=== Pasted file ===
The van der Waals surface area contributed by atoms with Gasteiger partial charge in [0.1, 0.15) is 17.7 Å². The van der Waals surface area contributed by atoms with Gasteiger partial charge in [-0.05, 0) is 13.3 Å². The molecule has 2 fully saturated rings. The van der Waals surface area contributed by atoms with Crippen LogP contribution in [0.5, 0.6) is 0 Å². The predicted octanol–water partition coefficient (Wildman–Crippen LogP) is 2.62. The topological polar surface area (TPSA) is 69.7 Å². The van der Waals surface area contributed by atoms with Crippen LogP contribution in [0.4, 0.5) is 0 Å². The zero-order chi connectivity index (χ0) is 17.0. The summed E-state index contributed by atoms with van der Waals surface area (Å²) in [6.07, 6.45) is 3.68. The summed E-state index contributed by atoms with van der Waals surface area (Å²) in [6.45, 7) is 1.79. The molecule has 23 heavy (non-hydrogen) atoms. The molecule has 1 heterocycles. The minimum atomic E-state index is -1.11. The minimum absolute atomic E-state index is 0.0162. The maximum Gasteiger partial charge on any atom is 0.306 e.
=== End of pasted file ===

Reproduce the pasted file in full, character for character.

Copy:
The van der Waals surface area contributed by atoms with Gasteiger partial charge in [0.1, 0.15) is 17.7 Å². The van der Waals surface area contributed by atoms with Gasteiger partial charge in [-0.05, 0) is 13.3 Å². The molecule has 2 fully saturated rings. The van der Waals surface area contributed by atoms with Crippen LogP contribution in [0.5, 0.6) is 0 Å². The predicted octanol–water partition coefficient (Wildman–Crippen LogP) is 2.62. The topological polar surface area (TPSA) is 69.7 Å². The van der Waals surface area contributed by atoms with Crippen LogP contribution in [0.4, 0.5) is 0 Å². The zero-order chi connectivity index (χ0) is 17.0. The summed E-state index contributed by atoms with van der Waals surface area (Å²) in [6.07, 6.45) is 3.68. The summed E-state index contributed by atoms with van der Waals surface area (Å²) in [6.45, 7) is 1.79. The molecule has 23 heavy (non-hydrogen) atoms. The molecule has 1 heterocycles. The minimum atomic E-state index is -1.11. The minimum absolute atomic E-state index is 0.0162. The maximum Gasteiger partial charge on any atom is 0.306 e.